Sea – Jodie Carey, Foundling Museum, May 2018

Fitting in two press previews in one day can be a little overwhelming but after dashing from ‘Roman Dead’ at the Museum of London to the Foundling Museum, I am pleasantly surprised and refreshed from seeing Jodie Carey’s work in a new exhibition called ‘Sea’.

‘Sea’ Jodie Carey

Carey has three installations across the museum and I begin with a large scale work in the museum’s exhibition gallery. On first glance the work looks like wallpaper shavings from when you are decorating and stripping walls or perhaps a large bag of tortilla chips that has burst open, it’s contents strewn across the floor. It is only when I read and look closer that I see they are actually hundreds of swatches of fabric that have been dipped in liquid clay and fired, creating white ceramic fragments.

If you look closer you can see the patterns and filigree of lace, the impressions left are just a trace of the fabric as it burns away during the firing process. Carey has been inspired by the fragile textile tokens in the museum’s collections that were left behind by desperate mothers as a last link to the children they gave up. The fabric swatches are the final hope of future reconciliation. Carey wants the viewer to recognise the detail of each unique cast and to see each as a small memorial and act of remembrance. 

Cord, Jodie Carey

On the first floor another installation ‘Cord’ is a delicate bronze sculpture that reaches up to the ceiling. Cast from cord buried in the earth, the work from a distance looks fragile but on closer inspection you can see its material strength. Here Carey is referencing the bond between mother and child and the nature of the bond between foundling and the institution. Suddenly what we initially see as the ties of love become the ties of duty, respect and control that binds us.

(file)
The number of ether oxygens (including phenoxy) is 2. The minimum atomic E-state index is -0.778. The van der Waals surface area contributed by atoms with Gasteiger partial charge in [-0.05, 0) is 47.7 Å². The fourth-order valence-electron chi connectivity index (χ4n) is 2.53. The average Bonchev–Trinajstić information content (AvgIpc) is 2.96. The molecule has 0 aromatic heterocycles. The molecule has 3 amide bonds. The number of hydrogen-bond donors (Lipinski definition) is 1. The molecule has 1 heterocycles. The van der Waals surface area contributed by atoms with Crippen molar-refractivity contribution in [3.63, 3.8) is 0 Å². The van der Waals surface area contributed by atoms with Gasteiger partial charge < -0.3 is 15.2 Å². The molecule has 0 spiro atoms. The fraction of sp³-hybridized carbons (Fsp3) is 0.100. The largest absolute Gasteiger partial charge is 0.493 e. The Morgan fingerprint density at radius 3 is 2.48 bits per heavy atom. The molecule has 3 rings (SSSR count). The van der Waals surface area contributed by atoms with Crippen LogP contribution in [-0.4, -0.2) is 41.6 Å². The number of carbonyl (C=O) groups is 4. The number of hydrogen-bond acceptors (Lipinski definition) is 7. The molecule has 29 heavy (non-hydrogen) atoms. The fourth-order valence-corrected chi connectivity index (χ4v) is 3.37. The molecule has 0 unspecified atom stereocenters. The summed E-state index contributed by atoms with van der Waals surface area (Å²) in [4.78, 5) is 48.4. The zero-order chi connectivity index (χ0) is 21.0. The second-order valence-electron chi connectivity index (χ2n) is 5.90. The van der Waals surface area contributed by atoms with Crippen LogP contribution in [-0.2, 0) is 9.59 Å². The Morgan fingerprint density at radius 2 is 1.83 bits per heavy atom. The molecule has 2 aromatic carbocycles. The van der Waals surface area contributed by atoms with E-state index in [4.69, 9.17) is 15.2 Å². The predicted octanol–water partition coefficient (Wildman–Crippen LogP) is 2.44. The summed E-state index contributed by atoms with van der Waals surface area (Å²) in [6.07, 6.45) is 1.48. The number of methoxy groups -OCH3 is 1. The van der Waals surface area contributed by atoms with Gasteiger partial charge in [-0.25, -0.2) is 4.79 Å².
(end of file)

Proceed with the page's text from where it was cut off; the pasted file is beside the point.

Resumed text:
Finally in a small side room Carey’s work ‘Found’ features 18 life-size sculptures that crowd the small space. I feel like I’ve wandered into some sort of Dr Who episode, if I blink the strange sculptures will move and jostle towards me, there is a strange menace to their display.

‘Found’ shows sculptures cast in the void left by rolls of fabric buried in the soil. The poured plaster bears traces of the land, look closer you see soil, twigs and grass. For Carey the earth bound process resonates with the elemental nature of the Foundling Hospital’s narrative of love, loss, hope and survival. It is strange in a way, I keep thinking of how they make the casts of the fallen in Pompeii, how they fill the void of life with cold hard plaster.

Carey’s use of fabric references the role that cloth played in the Hospital’s story, as emblems of hope for mothers, methods of identification for the institution and routes of employment for the children.

It brings to mind a passage in a book on London I picked up in a charity shop this week, written in the early 20th century, it mentions the foundlings dress as a means of identification.

…foundlings in class, and foundlings at play, the infant school being packed with stolid and solid children all exactly alike in their brown clothes and white pinafores and all profoundly grateful for a visitor to stare at. “A Wanderer in London” E.V. Lucas, 1913

I really love the way the Foundling Museum works with contemporary artists, not just as a space to exhibit but a way for artists to look with fresh eyes on the Foundling’s collection, spaces and story.

Rachel Kneebone’s work displayed in 2017/8 and Antony Gormley’s work displayed as part of an exhibition curated by Cornelia Parker in 2016.

The work can often be challenging to ‘get’ or understand. It is perhaps not what you might expect to see in a museum about foundlings. It is precisely that reason why I continue to return and enjoy the Foundling Museum exhibitions. Never quite sure what will be round a corner or what I will contemplate in a quiet moment. Always thought provoking, the work of artists like Carey allow me to make fresh connections to the museum, space and collections. In a museum so packed full of emotion it is the contemporary art that can often act as a filter to understand messages of love, loss and sadness in new ways.


Sea – Jodie Carey is on at the Foundling Museum from 25 May – 2 September 2018.

Entrance to the exhibition is included in the price of museum entry for more information on opening times and admission cost please see the website

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